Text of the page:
December 29, 2009
With all the fuzz around chrome and web sockets I’ve bundled up together a simple web sockets implementation for twisted. It’s a really easy way to interact with browsers.
In the next days I will run benchmarks, because I think it will stir up a bit the webserver scene a bit, and possibly, the assynchronous network frameworks too. On the bright side, its really easy to work on, and good ideas come up.
Enjoy and keep watching for new releases, as I have not finished it yet.
Repo URL: http://github.com/gleicon/txwebsockets
December 25, 2009
One of the byproducts of RestMQ for me is that I got involved in a redis client in more ways than just using it. Along with fiorix, I got to know more of twisted and how to use it along cyclone, which is a tornado-on-twisted port. That helped to change from a pure twisted.web RestMQ to a more flexible setup.
Along the road, there was the need for a different redis client, which could handle connection pools, and there was txredisapi, which benefited from the experience in tx-redis and the original python redis client. It worked so well that we implemented some other features.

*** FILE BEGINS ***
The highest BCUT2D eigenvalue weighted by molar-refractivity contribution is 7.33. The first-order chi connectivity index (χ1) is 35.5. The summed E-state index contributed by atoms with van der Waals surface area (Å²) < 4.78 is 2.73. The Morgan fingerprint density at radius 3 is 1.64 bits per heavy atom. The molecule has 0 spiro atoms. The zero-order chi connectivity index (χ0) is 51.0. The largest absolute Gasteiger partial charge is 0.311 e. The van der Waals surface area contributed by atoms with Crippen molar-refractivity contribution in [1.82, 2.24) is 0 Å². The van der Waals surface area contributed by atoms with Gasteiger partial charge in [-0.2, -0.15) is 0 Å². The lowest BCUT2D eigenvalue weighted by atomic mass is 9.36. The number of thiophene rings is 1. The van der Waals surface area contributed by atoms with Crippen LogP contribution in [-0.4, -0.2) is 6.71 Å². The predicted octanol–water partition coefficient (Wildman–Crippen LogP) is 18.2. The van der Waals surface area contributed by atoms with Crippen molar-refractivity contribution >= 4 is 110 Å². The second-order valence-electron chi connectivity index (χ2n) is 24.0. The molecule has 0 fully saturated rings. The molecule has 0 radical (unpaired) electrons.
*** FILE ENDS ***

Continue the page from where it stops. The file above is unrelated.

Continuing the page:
The most promising feature is not on RestMQ yet, but it’s on the master repo a git, which is Consistent Hashing. Consistent Hashing, in its various forms, enable setups resembling sharding and data distribution between two or more instances of Redis.
This is importante not only from the data partition point of view, but also from the avaliability one. I strongly believe that the client, or a intermediate layer, can control the data distribution in this way and not the storage server itself. Using txredisapi, the beggining of such architecture can be used, and later on, data as server free space, speed and I/O capacity can be put on the mix to help to decide how to populate a new server.
I invite you to check txredisapi, restmq and cyclone. My repo at http://github.com/gleicon also has clones and (sometimes) branches of these projects, so feel free to send patches and ideas.